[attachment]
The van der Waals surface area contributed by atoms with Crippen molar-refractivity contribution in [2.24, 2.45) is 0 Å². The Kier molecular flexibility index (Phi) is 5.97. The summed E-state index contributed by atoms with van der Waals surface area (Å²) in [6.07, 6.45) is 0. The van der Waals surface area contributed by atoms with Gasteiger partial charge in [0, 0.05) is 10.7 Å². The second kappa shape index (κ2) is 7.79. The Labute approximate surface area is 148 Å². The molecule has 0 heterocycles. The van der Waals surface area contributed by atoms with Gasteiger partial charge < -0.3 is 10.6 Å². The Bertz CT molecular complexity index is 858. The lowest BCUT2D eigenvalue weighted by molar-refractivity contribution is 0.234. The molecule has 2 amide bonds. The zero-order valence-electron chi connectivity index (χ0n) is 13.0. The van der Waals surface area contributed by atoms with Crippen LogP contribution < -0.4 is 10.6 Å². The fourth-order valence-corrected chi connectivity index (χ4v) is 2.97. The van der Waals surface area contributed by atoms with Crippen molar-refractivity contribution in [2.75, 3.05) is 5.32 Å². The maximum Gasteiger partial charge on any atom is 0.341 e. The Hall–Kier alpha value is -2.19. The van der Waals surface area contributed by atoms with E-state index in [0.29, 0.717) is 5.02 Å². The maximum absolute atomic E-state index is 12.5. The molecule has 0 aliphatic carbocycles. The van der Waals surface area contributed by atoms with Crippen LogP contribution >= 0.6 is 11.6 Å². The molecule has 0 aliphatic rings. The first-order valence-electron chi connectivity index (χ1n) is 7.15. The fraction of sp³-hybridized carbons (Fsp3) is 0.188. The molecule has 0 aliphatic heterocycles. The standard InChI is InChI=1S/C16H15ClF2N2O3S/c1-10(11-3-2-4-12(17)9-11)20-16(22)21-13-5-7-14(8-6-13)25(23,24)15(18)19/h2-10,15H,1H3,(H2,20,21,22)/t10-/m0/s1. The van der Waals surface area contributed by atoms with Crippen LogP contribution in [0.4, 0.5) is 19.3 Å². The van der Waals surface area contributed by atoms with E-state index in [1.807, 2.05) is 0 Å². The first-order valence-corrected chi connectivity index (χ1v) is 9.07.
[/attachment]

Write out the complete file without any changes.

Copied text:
The van der Waals surface area contributed by atoms with Crippen molar-refractivity contribution in [2.24, 2.45) is 0 Å². The Kier molecular flexibility index (Phi) is 5.97. The summed E-state index contributed by atoms with van der Waals surface area (Å²) in [6.07, 6.45) is 0. The van der Waals surface area contributed by atoms with Gasteiger partial charge in [0, 0.05) is 10.7 Å². The second kappa shape index (κ2) is 7.79. The Labute approximate surface area is 148 Å². The molecule has 0 heterocycles. The van der Waals surface area contributed by atoms with Gasteiger partial charge < -0.3 is 10.6 Å². The Bertz CT molecular complexity index is 858. The lowest BCUT2D eigenvalue weighted by molar-refractivity contribution is 0.234. The molecule has 2 amide bonds. The zero-order valence-electron chi connectivity index (χ0n) is 13.0. The van der Waals surface area contributed by atoms with Crippen LogP contribution < -0.4 is 10.6 Å². The fourth-order valence-corrected chi connectivity index (χ4v) is 2.97. The van der Waals surface area contributed by atoms with Crippen molar-refractivity contribution in [2.75, 3.05) is 5.32 Å². The maximum Gasteiger partial charge on any atom is 0.341 e. The Hall–Kier alpha value is -2.19. The van der Waals surface area contributed by atoms with E-state index in [0.29, 0.717) is 5.02 Å². The maximum absolute atomic E-state index is 12.5. The molecule has 0 aliphatic carbocycles. The van der Waals surface area contributed by atoms with Crippen LogP contribution >= 0.6 is 11.6 Å². The molecule has 0 aliphatic rings. The first-order valence-electron chi connectivity index (χ1n) is 7.15. The fraction of sp³-hybridized carbons (Fsp3) is 0.188. The molecule has 0 aliphatic heterocycles. The standard InChI is InChI=1S/C16H15ClF2N2O3S/c1-10(11-3-2-4-12(17)9-11)20-16(22)21-13-5-7-14(8-6-13)25(23,24)15(18)19/h2-10,15H,1H3,(H2,20,21,22)/t10-/m0/s1. The van der Waals surface area contributed by atoms with Crippen LogP contribution in [0.4, 0.5) is 19.3 Å². The van der Waals surface area contributed by atoms with E-state index in [1.807, 2.05) is 0 Å². The first-order valence-corrected chi connectivity index (χ1v) is 9.07.